For Brunch: Charting & Mapping American Poverty

Brunching while delving into charts and maps isn’t the best idea I’ve ever had. But with my dog keeping me company (actually practically panting in my mouth), I decided to go on a digital hunt for the easiest data to read on American poverty.

The hunt was less brunch-y sophisticated and more like this:

Me: “Where are the CSVs?”

But finally I found a CSV file from the trusty United States Census Bureau that I was interested in, offered easy-to-understand information and could easily be mapped out. I signed into Datawrapper, clicked ‘Create a Chart’ and then copy and pasted the information into the page. The data did not transfer and I realized my chart was too complicated, so I created a second sheet in my downloaded .xls file with much more simplified information.

I renamed my sheets ‘Original Data’ and ‘Simplified Data’ because when it comes to numbers, I’m more susceptible to confusion than Black Friday crowds at Macy’s. This is also why I decided to focus only on data that showed the overall 3 year average of poverty for 2011 through 2013. The rest of the data from the census covered the averages for the time intervals of 2011–13 (three year average), 2010–11 (two year average) and 2012–13 (second two-year average.

I cleaned up my data which removed the redundant Mississippi rows and deleted empty rows.

After that tweaking, I copy/pasted my information back into Datawrapper and checked out the bar graph. I liked it, but felt the information would be more easily understood by going from the greatest to the smallest percentages. So, I went back to re-arrange the poverty percentage from greatest to the smallest, without regard for the confidence interval, since that’s a secondary concern. When I did this sorting, I made sure to expand the selection so that the information remained accurate.

Coming along coming along!

This change will help any reader look at the poverty level and directly point out where the percentage of people living in poverty is the highest in America.

I also changed the color from red to blue. I learned in a business marketing class in undergrad that marketers use the color red because it grabs attention and sparks a sense of urgency. This is why many clearance signs are red. Blue, on the other hand, contributes to a calming feeling. This is why many social media platforms (Tumblr, Twitter, Facebook, Instagram, etc…) use the color blue for their interface. I think the color red is perfect because the feeling contributes to the story a journalist would most likely be trying to tell about poverty.

The website actually gave an option to re-size the frame and remove the scroll bar, but with 50 states, I felt a scroll bar made it more reader-friendly. Users would have the option to keep looking or not instead of being bombarded with a super long chart.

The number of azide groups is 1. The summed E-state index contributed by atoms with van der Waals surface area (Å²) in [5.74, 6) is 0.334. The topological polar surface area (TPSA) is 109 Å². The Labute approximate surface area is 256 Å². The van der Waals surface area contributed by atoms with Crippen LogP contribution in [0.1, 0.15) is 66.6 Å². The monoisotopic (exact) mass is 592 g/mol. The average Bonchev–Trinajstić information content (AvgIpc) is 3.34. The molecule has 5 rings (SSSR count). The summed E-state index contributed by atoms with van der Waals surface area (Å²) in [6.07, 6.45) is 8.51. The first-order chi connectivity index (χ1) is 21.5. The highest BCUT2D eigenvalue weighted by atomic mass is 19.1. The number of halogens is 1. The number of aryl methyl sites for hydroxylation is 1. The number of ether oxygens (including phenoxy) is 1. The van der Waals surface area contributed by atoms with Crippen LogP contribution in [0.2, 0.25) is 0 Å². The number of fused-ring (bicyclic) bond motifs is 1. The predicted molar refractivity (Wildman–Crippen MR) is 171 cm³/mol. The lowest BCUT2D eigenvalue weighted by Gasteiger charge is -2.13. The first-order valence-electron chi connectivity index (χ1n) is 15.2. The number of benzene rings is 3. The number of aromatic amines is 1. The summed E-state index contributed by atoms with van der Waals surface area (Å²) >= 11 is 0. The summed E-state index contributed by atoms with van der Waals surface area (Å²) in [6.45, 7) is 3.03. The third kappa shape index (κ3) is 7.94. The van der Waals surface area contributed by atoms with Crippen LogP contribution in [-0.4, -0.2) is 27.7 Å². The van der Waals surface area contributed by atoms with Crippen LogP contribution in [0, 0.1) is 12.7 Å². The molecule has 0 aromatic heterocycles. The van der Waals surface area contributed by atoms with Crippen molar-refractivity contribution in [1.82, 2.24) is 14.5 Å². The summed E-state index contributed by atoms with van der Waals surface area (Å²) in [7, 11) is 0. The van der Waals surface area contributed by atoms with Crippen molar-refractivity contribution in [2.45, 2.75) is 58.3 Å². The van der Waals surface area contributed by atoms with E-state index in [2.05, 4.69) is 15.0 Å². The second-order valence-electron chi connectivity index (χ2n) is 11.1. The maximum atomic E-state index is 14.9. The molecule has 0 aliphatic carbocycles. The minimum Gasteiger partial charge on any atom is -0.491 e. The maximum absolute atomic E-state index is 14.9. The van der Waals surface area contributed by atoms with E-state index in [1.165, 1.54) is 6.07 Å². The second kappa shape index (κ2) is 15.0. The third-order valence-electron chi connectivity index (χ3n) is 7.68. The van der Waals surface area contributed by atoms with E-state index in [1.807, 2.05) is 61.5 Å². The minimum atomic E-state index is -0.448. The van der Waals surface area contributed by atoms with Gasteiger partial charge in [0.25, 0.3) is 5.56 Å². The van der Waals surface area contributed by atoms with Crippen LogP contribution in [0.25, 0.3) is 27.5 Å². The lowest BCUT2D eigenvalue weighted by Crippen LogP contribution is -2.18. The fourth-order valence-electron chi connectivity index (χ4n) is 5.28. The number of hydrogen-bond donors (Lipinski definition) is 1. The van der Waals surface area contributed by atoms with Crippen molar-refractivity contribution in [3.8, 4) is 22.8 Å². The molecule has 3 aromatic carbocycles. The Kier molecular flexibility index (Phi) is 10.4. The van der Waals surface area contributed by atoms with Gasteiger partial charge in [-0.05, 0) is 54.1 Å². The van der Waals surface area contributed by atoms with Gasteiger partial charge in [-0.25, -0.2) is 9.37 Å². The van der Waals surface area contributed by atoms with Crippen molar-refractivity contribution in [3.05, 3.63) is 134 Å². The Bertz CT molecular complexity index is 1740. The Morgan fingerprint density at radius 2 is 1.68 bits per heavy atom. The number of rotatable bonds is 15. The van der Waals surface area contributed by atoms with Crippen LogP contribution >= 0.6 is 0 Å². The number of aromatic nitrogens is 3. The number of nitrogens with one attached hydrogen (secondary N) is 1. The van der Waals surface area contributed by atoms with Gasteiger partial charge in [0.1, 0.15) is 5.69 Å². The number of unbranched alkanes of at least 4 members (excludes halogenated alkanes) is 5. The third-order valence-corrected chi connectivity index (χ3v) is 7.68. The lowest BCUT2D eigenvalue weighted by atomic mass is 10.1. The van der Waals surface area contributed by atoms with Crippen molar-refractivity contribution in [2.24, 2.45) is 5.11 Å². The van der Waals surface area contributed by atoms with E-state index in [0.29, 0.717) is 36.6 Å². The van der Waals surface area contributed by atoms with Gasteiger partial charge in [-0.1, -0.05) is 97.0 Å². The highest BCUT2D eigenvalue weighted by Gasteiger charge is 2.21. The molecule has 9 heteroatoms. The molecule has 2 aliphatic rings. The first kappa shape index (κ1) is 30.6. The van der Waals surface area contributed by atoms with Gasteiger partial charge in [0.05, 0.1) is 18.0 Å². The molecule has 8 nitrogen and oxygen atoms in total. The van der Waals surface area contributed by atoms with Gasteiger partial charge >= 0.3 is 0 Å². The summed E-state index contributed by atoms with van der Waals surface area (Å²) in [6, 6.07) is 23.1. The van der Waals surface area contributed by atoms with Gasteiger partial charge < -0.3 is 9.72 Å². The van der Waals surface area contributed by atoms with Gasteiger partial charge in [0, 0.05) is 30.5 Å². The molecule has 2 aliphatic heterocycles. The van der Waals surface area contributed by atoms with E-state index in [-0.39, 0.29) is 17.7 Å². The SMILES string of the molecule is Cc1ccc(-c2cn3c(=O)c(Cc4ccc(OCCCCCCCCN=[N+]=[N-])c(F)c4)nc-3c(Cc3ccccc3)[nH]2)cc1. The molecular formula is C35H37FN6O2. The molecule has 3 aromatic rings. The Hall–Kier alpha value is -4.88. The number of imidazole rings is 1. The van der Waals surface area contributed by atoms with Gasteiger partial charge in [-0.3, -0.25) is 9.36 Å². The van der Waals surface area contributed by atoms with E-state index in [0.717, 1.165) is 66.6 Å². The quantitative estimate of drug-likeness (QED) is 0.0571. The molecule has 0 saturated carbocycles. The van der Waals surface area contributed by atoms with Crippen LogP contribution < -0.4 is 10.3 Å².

Yay!

All done right? Wrong. Of course, there was the mapping monster I briefly forgot about. I went to Google Fusion Tables and realized I had to turn my Excel sheets into Google spreadsheets. This was an easy copy/paste dilemma. Once that was completed, I was able to select my sheet (the “Simplified Data Sheet”).

But I couldn’t find the map. I realized that I needed to click the ‘+’ button to add in a map and got the error message about needing to change one of the coloumns to ‘location’. A quick Google search showed me how to do that and I was able to turn on the location using geotags and viola! A map!

“But where are the pretty colors?” I wondered. After checking in with a classmate, I was reminded that I needed to change the feature styles and select ‘gradient’.

After changing it to pretty shades of pink and fixing the range, the map unfortunately did not reflect a change which is the same result many of us got in class so I didn’t feel too unaccomplished.

I successfully created a map!

A map!

Lol, but almost doesn’t count. I had to go back and get the color right with the Shape Escape. Here are the steps for that:

1. I went to the Census website and downloaded a state shape file.

2. I then went to Shape Escape and uploaded the zip file.

3. I went back to Google fusions and merged them:

4. I then went to map in Google fusions, selected ‘feature styles’ and then changed the gradient.

5. I chose my range as 0 to 20.

6. I then edited the fields so that when you click each state, you only see the state, percentage and 90% confidence interval

7. I then changed the gradient to PINKISH PURPLE! Finally!

8. After changing the gradient, I had to edit the legend.

9. And I have a legend!

The information shown on the map and chart carefully lays out the percentage of poverty in each state. Readers could scroll through the bar chart and see how each state fares with poverty and how they compare with other states. They could also review the map and see the same information in another way. One could click or scroll and see that New Mexico surprisingly has the highest poverty percentage and New Hampshire has the lowest. New York falls nearly in the middle, which is also a surprise giving the huge population of homeless people and struggling working class.

This hunt lasted well beyond my allotted brunch time, but mission complete! I learned quite a bit.

New HaData journalism is tedious. Kudos to all who do it!

*Edited to include the steps to getting the colors correct on the map with Shape Escape. ; )

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